All the authors of this article used to work or currently work at FGV’s Public Transparency Program (PTP).
- Rafael Velasco holds a Master's degree on the subject, which is the basis of his research.
- Karina Rodrigues Furtado has a PhD at FGV-EBAPE.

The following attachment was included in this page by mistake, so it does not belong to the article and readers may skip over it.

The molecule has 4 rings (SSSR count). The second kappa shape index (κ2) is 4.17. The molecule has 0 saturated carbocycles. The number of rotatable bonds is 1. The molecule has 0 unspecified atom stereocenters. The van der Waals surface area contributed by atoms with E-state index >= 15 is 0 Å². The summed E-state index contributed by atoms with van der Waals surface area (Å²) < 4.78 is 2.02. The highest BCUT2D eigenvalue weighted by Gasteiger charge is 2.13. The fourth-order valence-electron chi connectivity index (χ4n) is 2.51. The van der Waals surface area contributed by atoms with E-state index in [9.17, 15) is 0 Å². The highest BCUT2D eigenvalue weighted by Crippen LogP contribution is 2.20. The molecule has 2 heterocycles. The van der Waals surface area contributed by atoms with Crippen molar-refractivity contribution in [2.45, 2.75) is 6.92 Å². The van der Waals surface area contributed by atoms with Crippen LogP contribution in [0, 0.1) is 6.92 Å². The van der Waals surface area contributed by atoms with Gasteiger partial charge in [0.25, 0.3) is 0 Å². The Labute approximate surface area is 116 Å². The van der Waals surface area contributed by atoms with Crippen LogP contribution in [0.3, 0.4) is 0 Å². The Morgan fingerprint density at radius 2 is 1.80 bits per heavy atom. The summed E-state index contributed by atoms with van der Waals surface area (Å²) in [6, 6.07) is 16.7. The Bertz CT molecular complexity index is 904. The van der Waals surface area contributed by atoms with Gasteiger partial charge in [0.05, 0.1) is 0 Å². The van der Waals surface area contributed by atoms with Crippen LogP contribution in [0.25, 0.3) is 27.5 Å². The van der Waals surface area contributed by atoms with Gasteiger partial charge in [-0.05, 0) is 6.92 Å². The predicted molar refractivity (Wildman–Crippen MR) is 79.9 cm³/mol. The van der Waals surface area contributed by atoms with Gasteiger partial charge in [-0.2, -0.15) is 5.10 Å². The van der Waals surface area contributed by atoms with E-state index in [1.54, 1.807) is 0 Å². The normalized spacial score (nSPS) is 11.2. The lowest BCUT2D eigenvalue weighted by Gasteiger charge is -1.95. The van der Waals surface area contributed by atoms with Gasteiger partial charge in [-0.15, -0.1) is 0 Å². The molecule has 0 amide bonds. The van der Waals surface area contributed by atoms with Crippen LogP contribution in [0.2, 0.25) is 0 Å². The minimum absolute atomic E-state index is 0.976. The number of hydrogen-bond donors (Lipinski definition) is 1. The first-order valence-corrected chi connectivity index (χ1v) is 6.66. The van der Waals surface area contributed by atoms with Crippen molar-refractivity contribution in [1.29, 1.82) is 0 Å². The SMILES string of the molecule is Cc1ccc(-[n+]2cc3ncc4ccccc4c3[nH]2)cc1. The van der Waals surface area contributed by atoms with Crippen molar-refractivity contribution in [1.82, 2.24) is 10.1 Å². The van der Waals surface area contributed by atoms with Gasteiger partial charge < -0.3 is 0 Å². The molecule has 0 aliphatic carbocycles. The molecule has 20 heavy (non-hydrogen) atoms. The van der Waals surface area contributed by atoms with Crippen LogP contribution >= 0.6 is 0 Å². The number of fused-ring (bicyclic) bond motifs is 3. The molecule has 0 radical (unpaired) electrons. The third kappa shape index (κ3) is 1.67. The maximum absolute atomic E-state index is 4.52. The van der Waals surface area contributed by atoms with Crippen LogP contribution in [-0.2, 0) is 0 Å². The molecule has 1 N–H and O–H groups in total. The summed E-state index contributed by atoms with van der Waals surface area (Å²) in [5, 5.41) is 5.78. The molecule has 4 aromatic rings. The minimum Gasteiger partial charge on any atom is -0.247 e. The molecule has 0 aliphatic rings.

Innovating upon previous field experiments and theories of identity-based discrimination, we test whether public officials are usuing searches ('identity-questing') to profile citizens and acting on latent biases. Pairs of 'institutional' and 'non-institutional' requesters send lower and moderate burden freedom of information (FOI) requests - providing no identity cues apart from undistinctive names, emails and ID numbers - to nearly 700 of Brazil's largest municipalities. Results show institutional requesters receive one-fifth more responses than non-institutional comparators. For moderate versus lower burden requests, non-institutional requesters are 11% less likely to receive a compliant response than their institutional comparators. The only plausible explanation for these results is identify-questing, a phenomenon that has far reaching policy implications. Most of the world's FOI laws, for example, contain vague ID obligations, which translate incoherently from laws to regulation and practice. Results enjoin public service providers to protect the identities of citizens by default or upon request.
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